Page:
“We have made an important link between fumarate hydratase and immune proteins called cytokines that mediate inflammatory diseases. We found that when fumarate hydratase is repressed, RNA is released from mitochondria which can bind to key proteins ‘MDA5’ and ‘TLR7’ and trigger the release of cytokines, thereby worsening inflammation. This process could potentially be targeted therapeutically,” said Christian Peace, co-author of the study.

Restoring fumarate hydratase by possibly targeting proteins like MDA5 and TLR7 could be an anti-inflammatory approach to battling lupus and other conditions that affect the immune system.

Lupus research: the age of CAR-T therapy

Chimeric antigen receptor T-cell (CAR-T) therapy has been lauded as a new era in cancer immunotherapy. Now, researchers have found that it could even treat lupus.

The process behind CAR-T therapy begins when T cells from a patient are extracted and modified such that the cells’ receptors attach to the specific antigen – in the case of cancer, tumorous cells – to attack the antigens when infused back into the body. 

A study led by researchers at Friedrich Alexander University Erlangen-Nuremberg in Germany examined five patients who had been unresponsive to immunosuppressive treatment prior to the trial. After enrolling for the CAR-T therapy programme, all five patients were observed to be recovering from lupus and were able to withdraw from medication for around three to 17 months.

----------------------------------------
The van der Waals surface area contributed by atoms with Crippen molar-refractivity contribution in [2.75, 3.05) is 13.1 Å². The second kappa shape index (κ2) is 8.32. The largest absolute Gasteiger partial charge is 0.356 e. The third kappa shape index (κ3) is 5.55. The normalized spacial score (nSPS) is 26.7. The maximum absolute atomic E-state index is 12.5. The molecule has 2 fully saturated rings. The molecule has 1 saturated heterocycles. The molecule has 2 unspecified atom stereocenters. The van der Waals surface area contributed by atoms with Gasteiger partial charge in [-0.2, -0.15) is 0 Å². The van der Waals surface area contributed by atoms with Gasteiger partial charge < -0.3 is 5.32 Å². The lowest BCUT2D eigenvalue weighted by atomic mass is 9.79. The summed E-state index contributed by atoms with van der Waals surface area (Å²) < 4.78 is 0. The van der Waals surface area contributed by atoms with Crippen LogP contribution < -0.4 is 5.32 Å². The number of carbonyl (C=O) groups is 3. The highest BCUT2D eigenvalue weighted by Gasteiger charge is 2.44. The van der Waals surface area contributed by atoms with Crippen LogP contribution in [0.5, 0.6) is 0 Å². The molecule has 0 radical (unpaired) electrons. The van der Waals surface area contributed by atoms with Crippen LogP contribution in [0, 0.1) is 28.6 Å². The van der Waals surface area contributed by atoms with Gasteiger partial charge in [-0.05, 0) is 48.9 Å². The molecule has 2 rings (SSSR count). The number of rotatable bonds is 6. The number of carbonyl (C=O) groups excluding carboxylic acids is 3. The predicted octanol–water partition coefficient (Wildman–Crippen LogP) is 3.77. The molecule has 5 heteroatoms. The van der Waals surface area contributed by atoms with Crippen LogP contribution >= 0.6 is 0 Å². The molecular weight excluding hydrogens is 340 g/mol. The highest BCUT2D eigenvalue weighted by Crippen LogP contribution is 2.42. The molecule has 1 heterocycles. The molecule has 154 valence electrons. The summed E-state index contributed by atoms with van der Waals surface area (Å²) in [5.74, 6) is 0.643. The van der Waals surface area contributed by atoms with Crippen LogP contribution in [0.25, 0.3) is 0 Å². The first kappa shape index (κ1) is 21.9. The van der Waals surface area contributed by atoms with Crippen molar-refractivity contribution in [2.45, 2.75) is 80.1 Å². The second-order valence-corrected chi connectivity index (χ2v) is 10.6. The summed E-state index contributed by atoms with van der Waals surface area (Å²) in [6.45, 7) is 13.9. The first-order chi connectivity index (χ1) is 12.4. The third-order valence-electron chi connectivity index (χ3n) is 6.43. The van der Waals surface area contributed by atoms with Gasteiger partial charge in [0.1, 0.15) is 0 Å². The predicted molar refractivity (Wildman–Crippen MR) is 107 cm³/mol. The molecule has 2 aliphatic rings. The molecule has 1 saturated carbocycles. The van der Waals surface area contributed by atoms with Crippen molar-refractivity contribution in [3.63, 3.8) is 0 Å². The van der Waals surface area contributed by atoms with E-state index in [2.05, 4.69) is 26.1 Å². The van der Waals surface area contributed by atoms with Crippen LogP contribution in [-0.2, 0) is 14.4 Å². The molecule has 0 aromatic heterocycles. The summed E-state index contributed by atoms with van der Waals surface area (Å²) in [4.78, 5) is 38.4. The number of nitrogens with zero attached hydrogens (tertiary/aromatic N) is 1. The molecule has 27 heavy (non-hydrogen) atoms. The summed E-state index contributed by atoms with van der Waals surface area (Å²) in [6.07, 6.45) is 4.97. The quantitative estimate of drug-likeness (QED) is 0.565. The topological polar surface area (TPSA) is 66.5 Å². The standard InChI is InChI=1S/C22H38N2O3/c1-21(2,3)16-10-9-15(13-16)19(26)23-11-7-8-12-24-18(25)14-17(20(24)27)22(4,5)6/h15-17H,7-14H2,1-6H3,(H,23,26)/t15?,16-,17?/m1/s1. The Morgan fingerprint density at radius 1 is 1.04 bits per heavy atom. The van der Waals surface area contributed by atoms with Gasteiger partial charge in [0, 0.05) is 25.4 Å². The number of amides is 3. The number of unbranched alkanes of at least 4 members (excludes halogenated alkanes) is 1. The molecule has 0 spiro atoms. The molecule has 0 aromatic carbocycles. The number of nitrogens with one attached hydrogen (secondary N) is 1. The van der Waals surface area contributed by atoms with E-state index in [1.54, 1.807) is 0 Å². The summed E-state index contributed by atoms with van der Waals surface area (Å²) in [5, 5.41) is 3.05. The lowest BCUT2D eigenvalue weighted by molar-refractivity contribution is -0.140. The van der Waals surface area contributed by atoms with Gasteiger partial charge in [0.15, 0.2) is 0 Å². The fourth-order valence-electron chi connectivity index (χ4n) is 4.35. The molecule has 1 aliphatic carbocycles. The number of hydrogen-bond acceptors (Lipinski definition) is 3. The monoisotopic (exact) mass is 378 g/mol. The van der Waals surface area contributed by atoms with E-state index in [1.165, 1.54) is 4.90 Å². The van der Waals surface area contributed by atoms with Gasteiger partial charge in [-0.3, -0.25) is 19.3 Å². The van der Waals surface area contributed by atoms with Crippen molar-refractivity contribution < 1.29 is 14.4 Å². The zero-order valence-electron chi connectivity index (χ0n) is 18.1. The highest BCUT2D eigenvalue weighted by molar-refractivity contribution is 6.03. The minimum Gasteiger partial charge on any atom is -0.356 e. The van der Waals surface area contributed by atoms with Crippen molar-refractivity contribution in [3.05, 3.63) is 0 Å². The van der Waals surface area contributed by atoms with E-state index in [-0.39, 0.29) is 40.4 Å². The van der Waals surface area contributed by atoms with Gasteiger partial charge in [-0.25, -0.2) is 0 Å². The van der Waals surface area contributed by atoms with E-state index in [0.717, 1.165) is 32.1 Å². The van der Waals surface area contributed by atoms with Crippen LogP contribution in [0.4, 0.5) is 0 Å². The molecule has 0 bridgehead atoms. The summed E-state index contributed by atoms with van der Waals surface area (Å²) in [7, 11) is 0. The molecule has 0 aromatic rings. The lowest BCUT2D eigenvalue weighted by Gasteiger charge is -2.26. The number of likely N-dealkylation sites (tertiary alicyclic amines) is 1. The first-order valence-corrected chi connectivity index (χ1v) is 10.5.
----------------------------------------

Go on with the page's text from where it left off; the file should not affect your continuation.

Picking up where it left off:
The therapy eliminated the B cells that aggravated the condition, and severe symptoms like arthritis, fatigue and lung inflammation were alleviated. Despite the recovery of B cells in four months, the participants of the trial remained disease-free.

Researchers have also noted that since the B cells that induce lupus are fewer in number as compared to other autoimmune diseases, a low dose of CAR-T therapy would result in limited side effects. A consequential side effect to CAR-T treatment is cytokine release syndrome (CRS) where cytokines – cell signaling proteins – are rapidly released by the CAR-T cells, which cause fever, nausea, headaches, rapid heartbeat and low blood pressure and sometimes, can be life-threatening. So a reduced dosage would help manage CRS.

Although a more large-scale study is required to determine how long the effect of CAR-T cell therapy for lupus will last, this is a breakthrough in autoimmune disorder research as it paves the way for possible alternatives to immunosuppressants to treat SLE.